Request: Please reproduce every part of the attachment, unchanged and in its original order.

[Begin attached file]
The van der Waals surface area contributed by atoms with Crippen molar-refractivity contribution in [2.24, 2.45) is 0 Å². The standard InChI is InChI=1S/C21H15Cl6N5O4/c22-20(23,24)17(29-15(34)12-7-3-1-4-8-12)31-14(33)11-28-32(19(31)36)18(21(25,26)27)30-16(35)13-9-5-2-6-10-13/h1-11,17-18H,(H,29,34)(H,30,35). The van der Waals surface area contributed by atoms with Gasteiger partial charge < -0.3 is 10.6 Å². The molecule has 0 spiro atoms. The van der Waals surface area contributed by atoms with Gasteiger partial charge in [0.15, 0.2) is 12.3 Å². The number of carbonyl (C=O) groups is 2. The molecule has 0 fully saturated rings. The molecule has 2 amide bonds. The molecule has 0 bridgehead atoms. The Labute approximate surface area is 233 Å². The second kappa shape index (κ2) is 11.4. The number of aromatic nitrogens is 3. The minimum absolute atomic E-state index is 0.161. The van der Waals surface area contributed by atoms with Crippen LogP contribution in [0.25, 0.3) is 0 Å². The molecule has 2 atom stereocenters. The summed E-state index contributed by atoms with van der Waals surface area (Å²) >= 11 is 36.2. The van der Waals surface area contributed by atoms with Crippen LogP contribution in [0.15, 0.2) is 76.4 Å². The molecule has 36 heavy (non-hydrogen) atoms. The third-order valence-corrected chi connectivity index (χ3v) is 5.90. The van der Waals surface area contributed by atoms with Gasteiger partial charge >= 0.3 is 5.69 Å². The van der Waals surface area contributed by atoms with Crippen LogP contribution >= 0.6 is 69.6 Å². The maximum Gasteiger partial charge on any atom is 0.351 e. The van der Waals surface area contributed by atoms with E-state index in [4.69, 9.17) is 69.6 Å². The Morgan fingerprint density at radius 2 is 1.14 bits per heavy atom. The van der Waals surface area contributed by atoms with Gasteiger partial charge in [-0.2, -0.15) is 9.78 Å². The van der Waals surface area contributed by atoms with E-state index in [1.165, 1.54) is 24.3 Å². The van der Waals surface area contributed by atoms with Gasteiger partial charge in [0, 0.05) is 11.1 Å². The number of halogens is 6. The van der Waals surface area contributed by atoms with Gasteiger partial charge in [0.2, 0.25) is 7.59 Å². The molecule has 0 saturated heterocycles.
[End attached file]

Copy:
The van der Waals surface area contributed by atoms with Crippen molar-refractivity contribution in [2.24, 2.45) is 0 Å². The standard InChI is InChI=1S/C21H15Cl6N5O4/c22-20(23,24)17(29-15(34)12-7-3-1-4-8-12)31-14(33)11-28-32(19(31)36)18(21(25,26)27)30-16(35)13-9-5-2-6-10-13/h1-11,17-18H,(H,29,34)(H,30,35). The van der Waals surface area contributed by atoms with Gasteiger partial charge < -0.3 is 10.6 Å². The molecule has 0 spiro atoms. The van der Waals surface area contributed by atoms with Gasteiger partial charge in [0.15, 0.2) is 12.3 Å². The number of carbonyl (C=O) groups is 2. The molecule has 0 fully saturated rings. The molecule has 2 amide bonds. The molecule has 0 bridgehead atoms. The Labute approximate surface area is 233 Å². The second kappa shape index (κ2) is 11.4. The number of aromatic nitrogens is 3. The minimum absolute atomic E-state index is 0.161. The van der Waals surface area contributed by atoms with Crippen LogP contribution in [0.25, 0.3) is 0 Å². The molecule has 2 atom stereocenters. The summed E-state index contributed by atoms with van der Waals surface area (Å²) >= 11 is 36.2. The van der Waals surface area contributed by atoms with Crippen LogP contribution in [0.15, 0.2) is 76.4 Å². The molecule has 36 heavy (non-hydrogen) atoms. The third-order valence-corrected chi connectivity index (χ3v) is 5.90. The van der Waals surface area contributed by atoms with Gasteiger partial charge >= 0.3 is 5.69 Å². The van der Waals surface area contributed by atoms with Crippen LogP contribution >= 0.6 is 69.6 Å². The maximum Gasteiger partial charge on any atom is 0.351 e. The van der Waals surface area contributed by atoms with E-state index in [4.69, 9.17) is 69.6 Å². The Morgan fingerprint density at radius 2 is 1.14 bits per heavy atom. The van der Waals surface area contributed by atoms with Gasteiger partial charge in [-0.2, -0.15) is 9.78 Å². The van der Waals surface area contributed by atoms with E-state index in [1.165, 1.54) is 24.3 Å². The van der Waals surface area contributed by atoms with Gasteiger partial charge in [0, 0.05) is 11.1 Å². The number of halogens is 6. The van der Waals surface area contributed by atoms with Gasteiger partial charge in [0.2, 0.25) is 7.59 Å². The molecule has 0 saturated heterocycles.